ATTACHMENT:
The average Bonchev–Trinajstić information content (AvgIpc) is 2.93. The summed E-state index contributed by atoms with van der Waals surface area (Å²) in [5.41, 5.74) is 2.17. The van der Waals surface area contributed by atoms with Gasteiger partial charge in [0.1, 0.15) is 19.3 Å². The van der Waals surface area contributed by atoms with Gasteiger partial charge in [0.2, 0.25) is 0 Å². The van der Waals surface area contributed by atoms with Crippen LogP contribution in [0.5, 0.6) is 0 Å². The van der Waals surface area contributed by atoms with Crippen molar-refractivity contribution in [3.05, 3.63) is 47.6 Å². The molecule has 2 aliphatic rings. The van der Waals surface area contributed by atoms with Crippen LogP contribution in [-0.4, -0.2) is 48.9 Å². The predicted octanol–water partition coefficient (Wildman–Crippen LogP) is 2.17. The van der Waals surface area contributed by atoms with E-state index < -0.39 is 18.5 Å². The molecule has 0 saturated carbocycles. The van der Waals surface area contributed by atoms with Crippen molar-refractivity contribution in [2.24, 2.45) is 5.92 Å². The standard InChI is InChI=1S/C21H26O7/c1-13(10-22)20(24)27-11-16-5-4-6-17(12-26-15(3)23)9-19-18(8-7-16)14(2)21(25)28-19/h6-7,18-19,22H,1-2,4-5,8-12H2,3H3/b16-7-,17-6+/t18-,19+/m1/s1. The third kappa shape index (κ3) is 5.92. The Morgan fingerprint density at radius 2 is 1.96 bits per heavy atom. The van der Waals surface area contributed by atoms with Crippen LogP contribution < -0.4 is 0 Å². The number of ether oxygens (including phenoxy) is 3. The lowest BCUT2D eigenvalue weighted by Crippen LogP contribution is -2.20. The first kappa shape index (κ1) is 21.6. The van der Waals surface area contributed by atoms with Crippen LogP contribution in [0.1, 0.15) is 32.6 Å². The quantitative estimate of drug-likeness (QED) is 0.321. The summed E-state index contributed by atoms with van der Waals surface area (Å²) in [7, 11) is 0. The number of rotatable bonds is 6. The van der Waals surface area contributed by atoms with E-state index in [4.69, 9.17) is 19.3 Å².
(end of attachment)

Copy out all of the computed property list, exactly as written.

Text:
The average Bonchev–Trinajstić information content (AvgIpc) is 2.93. The summed E-state index contributed by atoms with van der Waals surface area (Å²) in [5.41, 5.74) is 2.17. The van der Waals surface area contributed by atoms with Gasteiger partial charge in [0.1, 0.15) is 19.3 Å². The van der Waals surface area contributed by atoms with Gasteiger partial charge in [0.2, 0.25) is 0 Å². The van der Waals surface area contributed by atoms with Crippen LogP contribution in [0.5, 0.6) is 0 Å². The van der Waals surface area contributed by atoms with Crippen molar-refractivity contribution in [3.05, 3.63) is 47.6 Å². The molecule has 2 aliphatic rings. The van der Waals surface area contributed by atoms with Crippen LogP contribution in [-0.4, -0.2) is 48.9 Å². The predicted octanol–water partition coefficient (Wildman–Crippen LogP) is 2.17. The van der Waals surface area contributed by atoms with E-state index < -0.39 is 18.5 Å². The molecule has 0 saturated carbocycles. The van der Waals surface area contributed by atoms with Crippen molar-refractivity contribution in [2.24, 2.45) is 5.92 Å². The standard InChI is InChI=1S/C21H26O7/c1-13(10-22)20(24)27-11-16-5-4-6-17(12-26-15(3)23)9-19-18(8-7-16)14(2)21(25)28-19/h6-7,18-19,22H,1-2,4-5,8-12H2,3H3/b16-7-,17-6+/t18-,19+/m1/s1. The third kappa shape index (κ3) is 5.92. The Morgan fingerprint density at radius 2 is 1.96 bits per heavy atom. The van der Waals surface area contributed by atoms with Crippen LogP contribution < -0.4 is 0 Å². The number of ether oxygens (including phenoxy) is 3. The lowest BCUT2D eigenvalue weighted by Crippen LogP contribution is -2.20. The first kappa shape index (κ1) is 21.6. The van der Waals surface area contributed by atoms with Crippen LogP contribution in [0.1, 0.15) is 32.6 Å². The quantitative estimate of drug-likeness (QED) is 0.321. The summed E-state index contributed by atoms with van der Waals surface area (Å²) in [7, 11) is 0. The number of rotatable bonds is 6. The van der Waals surface area contributed by atoms with E-state index in [4.69, 9.17) is 19.3 Å².